Take a bearing. Confer with some celestial object, then move, and maybe adjust. We know that our movement in some direction will take us North.
What is North, and why (in the West) do we consider North to be true? How do we decide our course of action, in conservation efforts specifically? In my last week at the New Heaven Restoration and Conservation Program on Koh Tao, we sank a set of underwater structures for coral restoration projects: a set of bottle nurseries, the remarkable sculptural works of Spencer Arnold, and my small rebar structure, “No True North.”
Honestly it’s a pretty plucky rebar structure I welded together, and nothing technically remarkable. I’m still proud, though, of how the piece incorporates functionality as a restoration project and as a compass within the Chalok Bay Underwater Sculpture Garden. NHRCP has worked on this site for years, and their labor of love shows. Spencer elaborates more on his “Hope/Despair” structures here, and was featured recently on Buzzfeed for his earlier work “The Colony.” Spence and I talked about his work quite a bit, and in retrospect I wish I’d recorded our conversation-debates to transcribe here. Next time, right?
Like any rebar structure, “No True North” is a substrate upon which divers can hitch coral fragments. But the “N” heading also points north, helping divers to navigate a space with multiple restoration structures and sculptures. “No True North” simultaneously serves the divers (emotionally and materially) and the coral fragments they hope to rescue; metaphorically, this applies to a majority of coral conservation efforts.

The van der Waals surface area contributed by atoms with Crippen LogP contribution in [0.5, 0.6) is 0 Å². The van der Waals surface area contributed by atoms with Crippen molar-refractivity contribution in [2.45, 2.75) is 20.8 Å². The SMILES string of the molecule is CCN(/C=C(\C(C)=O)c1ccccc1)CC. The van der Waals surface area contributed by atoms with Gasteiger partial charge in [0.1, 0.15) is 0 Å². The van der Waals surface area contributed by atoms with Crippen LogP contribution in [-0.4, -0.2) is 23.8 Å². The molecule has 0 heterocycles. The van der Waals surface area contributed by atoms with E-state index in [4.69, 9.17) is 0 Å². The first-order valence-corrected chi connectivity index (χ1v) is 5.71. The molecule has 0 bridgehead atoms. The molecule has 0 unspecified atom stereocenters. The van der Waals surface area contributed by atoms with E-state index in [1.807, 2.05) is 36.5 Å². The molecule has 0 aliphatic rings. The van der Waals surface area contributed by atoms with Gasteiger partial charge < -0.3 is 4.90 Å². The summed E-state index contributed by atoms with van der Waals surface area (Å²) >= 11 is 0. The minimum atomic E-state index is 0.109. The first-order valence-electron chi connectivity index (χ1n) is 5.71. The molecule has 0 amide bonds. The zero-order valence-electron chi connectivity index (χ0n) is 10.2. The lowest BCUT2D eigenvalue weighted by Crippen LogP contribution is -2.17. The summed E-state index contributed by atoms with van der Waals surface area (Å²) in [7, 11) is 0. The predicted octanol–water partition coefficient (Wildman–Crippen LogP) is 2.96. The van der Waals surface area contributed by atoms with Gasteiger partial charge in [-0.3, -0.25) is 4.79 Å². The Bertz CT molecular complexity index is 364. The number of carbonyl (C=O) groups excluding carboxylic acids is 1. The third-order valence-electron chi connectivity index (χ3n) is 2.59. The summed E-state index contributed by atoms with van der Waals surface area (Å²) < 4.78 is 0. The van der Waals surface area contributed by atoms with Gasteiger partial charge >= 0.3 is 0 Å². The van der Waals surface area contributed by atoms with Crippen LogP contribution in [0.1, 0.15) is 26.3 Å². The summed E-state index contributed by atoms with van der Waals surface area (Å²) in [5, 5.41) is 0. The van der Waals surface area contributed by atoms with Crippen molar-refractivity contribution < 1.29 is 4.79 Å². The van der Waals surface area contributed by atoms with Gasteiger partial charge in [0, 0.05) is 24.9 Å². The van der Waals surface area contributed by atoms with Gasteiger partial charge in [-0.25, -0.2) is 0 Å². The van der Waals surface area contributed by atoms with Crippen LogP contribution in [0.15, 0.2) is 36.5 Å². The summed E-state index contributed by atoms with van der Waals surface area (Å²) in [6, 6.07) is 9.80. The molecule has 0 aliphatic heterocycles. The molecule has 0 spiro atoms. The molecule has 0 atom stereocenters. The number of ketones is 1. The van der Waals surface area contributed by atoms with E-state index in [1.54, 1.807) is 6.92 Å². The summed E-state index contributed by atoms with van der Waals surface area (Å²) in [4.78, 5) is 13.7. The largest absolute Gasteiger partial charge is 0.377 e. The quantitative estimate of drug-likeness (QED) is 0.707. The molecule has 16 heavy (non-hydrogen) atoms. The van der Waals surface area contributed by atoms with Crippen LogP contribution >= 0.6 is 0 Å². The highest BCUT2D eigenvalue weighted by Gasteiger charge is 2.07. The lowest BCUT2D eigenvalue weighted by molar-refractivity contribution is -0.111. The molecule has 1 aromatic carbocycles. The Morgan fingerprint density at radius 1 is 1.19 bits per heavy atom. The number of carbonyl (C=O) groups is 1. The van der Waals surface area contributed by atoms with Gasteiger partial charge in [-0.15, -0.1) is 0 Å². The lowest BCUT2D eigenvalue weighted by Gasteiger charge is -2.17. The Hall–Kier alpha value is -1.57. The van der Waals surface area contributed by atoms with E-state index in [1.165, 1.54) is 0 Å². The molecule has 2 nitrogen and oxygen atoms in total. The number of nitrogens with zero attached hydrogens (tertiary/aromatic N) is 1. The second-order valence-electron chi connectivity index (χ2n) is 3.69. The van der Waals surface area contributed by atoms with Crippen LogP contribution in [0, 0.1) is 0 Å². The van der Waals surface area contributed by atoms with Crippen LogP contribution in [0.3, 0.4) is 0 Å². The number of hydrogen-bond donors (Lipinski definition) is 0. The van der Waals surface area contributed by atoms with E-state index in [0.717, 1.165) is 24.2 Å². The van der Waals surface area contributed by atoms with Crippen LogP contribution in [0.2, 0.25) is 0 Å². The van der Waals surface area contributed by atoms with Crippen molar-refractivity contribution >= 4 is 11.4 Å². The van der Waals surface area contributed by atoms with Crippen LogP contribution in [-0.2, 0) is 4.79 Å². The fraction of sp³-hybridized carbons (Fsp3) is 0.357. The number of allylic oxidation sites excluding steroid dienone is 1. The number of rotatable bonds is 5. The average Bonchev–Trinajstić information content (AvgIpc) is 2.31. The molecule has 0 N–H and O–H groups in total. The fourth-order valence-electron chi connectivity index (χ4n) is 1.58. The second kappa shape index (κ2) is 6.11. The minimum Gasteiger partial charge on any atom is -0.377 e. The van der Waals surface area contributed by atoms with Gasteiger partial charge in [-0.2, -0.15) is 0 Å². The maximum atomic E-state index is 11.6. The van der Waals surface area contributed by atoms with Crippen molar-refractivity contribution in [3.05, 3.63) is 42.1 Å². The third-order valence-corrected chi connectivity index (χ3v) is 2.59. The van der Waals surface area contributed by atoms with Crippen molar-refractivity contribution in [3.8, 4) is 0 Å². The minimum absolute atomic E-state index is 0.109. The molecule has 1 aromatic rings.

Conservation work, certainly that at NHRCP, subscribes to certain scientific paradigms in the way it establishes baselines and accrues credibility. It also operates under certain moral and ethical priorities, too. One of the biggest questions about living in the Anthropocene is whether or not is shifts senses of responsibility for the survival of other species. These are species subject to geological changes in part caused by human action. Humans also rely on the health of these organisms, like coral, for their own survival. So when we do coral restoration, how much are we thinking of ourselves and how much are we thinking about the coral (its ontology, its biology, its species value, whatever)? We have our own heading, in this case as divers, but is coral just along for the ride?
In 10 years, precluding some bleaching event that will probably happen, these coral fragments might make it difficult for us to see which way is north.
Works for me.